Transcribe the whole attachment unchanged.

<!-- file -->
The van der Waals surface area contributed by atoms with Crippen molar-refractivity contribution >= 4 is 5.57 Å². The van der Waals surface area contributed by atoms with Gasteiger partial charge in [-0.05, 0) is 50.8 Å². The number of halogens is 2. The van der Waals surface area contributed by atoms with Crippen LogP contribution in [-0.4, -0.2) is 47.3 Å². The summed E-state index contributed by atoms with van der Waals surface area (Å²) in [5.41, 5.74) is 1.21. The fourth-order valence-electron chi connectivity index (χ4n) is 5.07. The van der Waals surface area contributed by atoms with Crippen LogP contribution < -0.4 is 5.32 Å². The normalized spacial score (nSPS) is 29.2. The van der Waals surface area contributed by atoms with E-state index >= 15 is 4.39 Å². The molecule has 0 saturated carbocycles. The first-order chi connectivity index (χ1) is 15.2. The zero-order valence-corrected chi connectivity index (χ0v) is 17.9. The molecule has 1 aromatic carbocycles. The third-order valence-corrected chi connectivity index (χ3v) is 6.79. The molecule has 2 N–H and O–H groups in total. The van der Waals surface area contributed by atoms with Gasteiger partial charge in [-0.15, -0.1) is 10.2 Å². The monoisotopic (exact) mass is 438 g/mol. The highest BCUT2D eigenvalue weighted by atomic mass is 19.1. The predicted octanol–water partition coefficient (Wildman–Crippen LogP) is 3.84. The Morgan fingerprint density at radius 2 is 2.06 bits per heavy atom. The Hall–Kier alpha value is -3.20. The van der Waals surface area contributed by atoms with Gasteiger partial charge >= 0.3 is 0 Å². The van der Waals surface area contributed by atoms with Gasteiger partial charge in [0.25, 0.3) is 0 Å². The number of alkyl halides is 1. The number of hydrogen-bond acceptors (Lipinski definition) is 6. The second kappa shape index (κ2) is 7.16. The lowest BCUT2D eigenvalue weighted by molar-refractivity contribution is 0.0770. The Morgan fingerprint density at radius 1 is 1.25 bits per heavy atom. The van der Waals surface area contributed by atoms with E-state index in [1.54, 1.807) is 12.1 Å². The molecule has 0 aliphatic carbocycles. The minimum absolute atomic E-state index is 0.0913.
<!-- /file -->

The van der Waals surface area contributed by atoms with Crippen molar-refractivity contribution >= 4 is 5.57 Å². The van der Waals surface area contributed by atoms with Gasteiger partial charge in [-0.05, 0) is 50.8 Å². The number of halogens is 2. The van der Waals surface area contributed by atoms with Crippen LogP contribution in [-0.4, -0.2) is 47.3 Å². The summed E-state index contributed by atoms with van der Waals surface area (Å²) in [5.41, 5.74) is 1.21. The fourth-order valence-electron chi connectivity index (χ4n) is 5.07. The van der Waals surface area contributed by atoms with Crippen LogP contribution < -0.4 is 5.32 Å². The normalized spacial score (nSPS) is 29.2. The van der Waals surface area contributed by atoms with E-state index >= 15 is 4.39 Å². The molecule has 0 saturated carbocycles. The first-order chi connectivity index (χ1) is 15.2. The zero-order valence-corrected chi connectivity index (χ0v) is 17.9. The molecule has 1 aromatic carbocycles. The third-order valence-corrected chi connectivity index (χ3v) is 6.79. The molecule has 2 N–H and O–H groups in total. The van der Waals surface area contributed by atoms with Gasteiger partial charge in [-0.15, -0.1) is 10.2 Å². The monoisotopic (exact) mass is 438 g/mol. The highest BCUT2D eigenvalue weighted by atomic mass is 19.1. The predicted octanol–water partition coefficient (Wildman–Crippen LogP) is 3.84. The Morgan fingerprint density at radius 2 is 2.06 bits per heavy atom. The Hall–Kier alpha value is -3.20. The van der Waals surface area contributed by atoms with Gasteiger partial charge >= 0.3 is 0 Å². The van der Waals surface area contributed by atoms with Gasteiger partial charge in [0.25, 0.3) is 0 Å². The number of alkyl halides is 1. The number of hydrogen-bond acceptors (Lipinski definition) is 6. The second kappa shape index (κ2) is 7.16. The lowest BCUT2D eigenvalue weighted by molar-refractivity contribution is 0.0770. The Morgan fingerprint density at radius 1 is 1.25 bits per heavy atom. The van der Waals surface area contributed by atoms with E-state index in [1.54, 1.807) is 12.1 Å². The molecule has 0 aliphatic carbocycles. The minimum absolute atomic E-state index is 0.0913.